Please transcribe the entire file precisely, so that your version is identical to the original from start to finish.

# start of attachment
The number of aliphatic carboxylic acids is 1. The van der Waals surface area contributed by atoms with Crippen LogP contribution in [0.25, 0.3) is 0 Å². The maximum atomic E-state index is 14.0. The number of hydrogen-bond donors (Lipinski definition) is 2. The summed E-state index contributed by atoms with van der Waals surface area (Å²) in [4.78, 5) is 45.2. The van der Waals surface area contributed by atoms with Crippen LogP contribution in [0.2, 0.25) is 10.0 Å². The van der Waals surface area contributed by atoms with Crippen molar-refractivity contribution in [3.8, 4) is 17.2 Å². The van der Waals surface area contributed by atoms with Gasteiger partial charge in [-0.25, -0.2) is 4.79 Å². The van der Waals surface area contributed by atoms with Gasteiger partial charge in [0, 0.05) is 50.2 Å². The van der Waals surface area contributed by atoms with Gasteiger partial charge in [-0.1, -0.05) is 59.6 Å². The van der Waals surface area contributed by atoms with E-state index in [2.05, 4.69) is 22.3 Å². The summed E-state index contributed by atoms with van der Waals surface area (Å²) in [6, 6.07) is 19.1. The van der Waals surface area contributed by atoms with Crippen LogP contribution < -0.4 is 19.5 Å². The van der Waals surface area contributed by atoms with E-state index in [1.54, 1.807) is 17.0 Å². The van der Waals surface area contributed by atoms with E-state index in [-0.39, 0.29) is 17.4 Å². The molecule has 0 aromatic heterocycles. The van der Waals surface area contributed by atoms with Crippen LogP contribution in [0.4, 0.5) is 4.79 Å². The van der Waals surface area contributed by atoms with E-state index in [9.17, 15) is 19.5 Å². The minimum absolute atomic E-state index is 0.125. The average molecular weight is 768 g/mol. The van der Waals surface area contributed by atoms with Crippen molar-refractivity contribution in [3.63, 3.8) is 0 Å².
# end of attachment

The number of aliphatic carboxylic acids is 1. The van der Waals surface area contributed by atoms with Crippen LogP contribution in [0.25, 0.3) is 0 Å². The maximum atomic E-state index is 14.0. The number of hydrogen-bond donors (Lipinski definition) is 2. The summed E-state index contributed by atoms with van der Waals surface area (Å²) in [4.78, 5) is 45.2. The van der Waals surface area contributed by atoms with Crippen LogP contribution in [0.2, 0.25) is 10.0 Å². The van der Waals surface area contributed by atoms with Crippen molar-refractivity contribution in [3.8, 4) is 17.2 Å². The van der Waals surface area contributed by atoms with Gasteiger partial charge in [-0.25, -0.2) is 4.79 Å². The van der Waals surface area contributed by atoms with Gasteiger partial charge in [0, 0.05) is 50.2 Å². The van der Waals surface area contributed by atoms with Gasteiger partial charge in [-0.1, -0.05) is 59.6 Å². The van der Waals surface area contributed by atoms with E-state index in [2.05, 4.69) is 22.3 Å². The summed E-state index contributed by atoms with van der Waals surface area (Å²) in [6, 6.07) is 19.1. The van der Waals surface area contributed by atoms with Crippen LogP contribution < -0.4 is 19.5 Å². The van der Waals surface area contributed by atoms with E-state index in [1.54, 1.807) is 17.0 Å². The van der Waals surface area contributed by atoms with E-state index in [-0.39, 0.29) is 17.4 Å². The molecule has 0 aromatic heterocycles. The van der Waals surface area contributed by atoms with Crippen LogP contribution in [0.4, 0.5) is 4.79 Å². The van der Waals surface area contributed by atoms with E-state index in [9.17, 15) is 19.5 Å². The minimum absolute atomic E-state index is 0.125. The average molecular weight is 768 g/mol. The van der Waals surface area contributed by atoms with Crippen molar-refractivity contribution in [3.63, 3.8) is 0 Å².